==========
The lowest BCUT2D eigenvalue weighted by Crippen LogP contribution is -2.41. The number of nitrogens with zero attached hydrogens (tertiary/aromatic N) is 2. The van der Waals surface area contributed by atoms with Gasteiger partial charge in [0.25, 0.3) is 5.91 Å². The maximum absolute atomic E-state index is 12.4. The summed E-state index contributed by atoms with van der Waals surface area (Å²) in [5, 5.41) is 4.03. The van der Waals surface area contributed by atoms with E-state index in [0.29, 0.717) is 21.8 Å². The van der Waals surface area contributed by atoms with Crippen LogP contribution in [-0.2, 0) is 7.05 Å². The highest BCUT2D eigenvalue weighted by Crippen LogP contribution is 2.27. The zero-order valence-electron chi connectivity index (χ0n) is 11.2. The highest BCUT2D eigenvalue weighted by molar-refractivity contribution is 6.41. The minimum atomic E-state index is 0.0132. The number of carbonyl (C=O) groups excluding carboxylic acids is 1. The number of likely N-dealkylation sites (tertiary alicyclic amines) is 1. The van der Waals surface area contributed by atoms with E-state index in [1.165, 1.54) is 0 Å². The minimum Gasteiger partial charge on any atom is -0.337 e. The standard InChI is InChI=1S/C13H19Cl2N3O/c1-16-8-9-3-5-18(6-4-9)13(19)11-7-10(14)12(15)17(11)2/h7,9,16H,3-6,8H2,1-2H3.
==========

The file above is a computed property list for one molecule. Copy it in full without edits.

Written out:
The lowest BCUT2D eigenvalue weighted by Crippen LogP contribution is -2.41. The number of nitrogens with zero attached hydrogens (tertiary/aromatic N) is 2. The van der Waals surface area contributed by atoms with Gasteiger partial charge in [0.25, 0.3) is 5.91 Å². The maximum absolute atomic E-state index is 12.4. The summed E-state index contributed by atoms with van der Waals surface area (Å²) in [5, 5.41) is 4.03. The van der Waals surface area contributed by atoms with E-state index in [0.29, 0.717) is 21.8 Å². The van der Waals surface area contributed by atoms with Crippen LogP contribution in [-0.2, 0) is 7.05 Å². The highest BCUT2D eigenvalue weighted by Crippen LogP contribution is 2.27. The zero-order valence-electron chi connectivity index (χ0n) is 11.2. The highest BCUT2D eigenvalue weighted by molar-refractivity contribution is 6.41. The minimum atomic E-state index is 0.0132. The number of carbonyl (C=O) groups excluding carboxylic acids is 1. The number of likely N-dealkylation sites (tertiary alicyclic amines) is 1. The van der Waals surface area contributed by atoms with E-state index in [1.165, 1.54) is 0 Å². The minimum Gasteiger partial charge on any atom is -0.337 e. The standard InChI is InChI=1S/C13H19Cl2N3O/c1-16-8-9-3-5-18(6-4-9)13(19)11-7-10(14)12(15)17(11)2/h7,9,16H,3-6,8H2,1-2H3.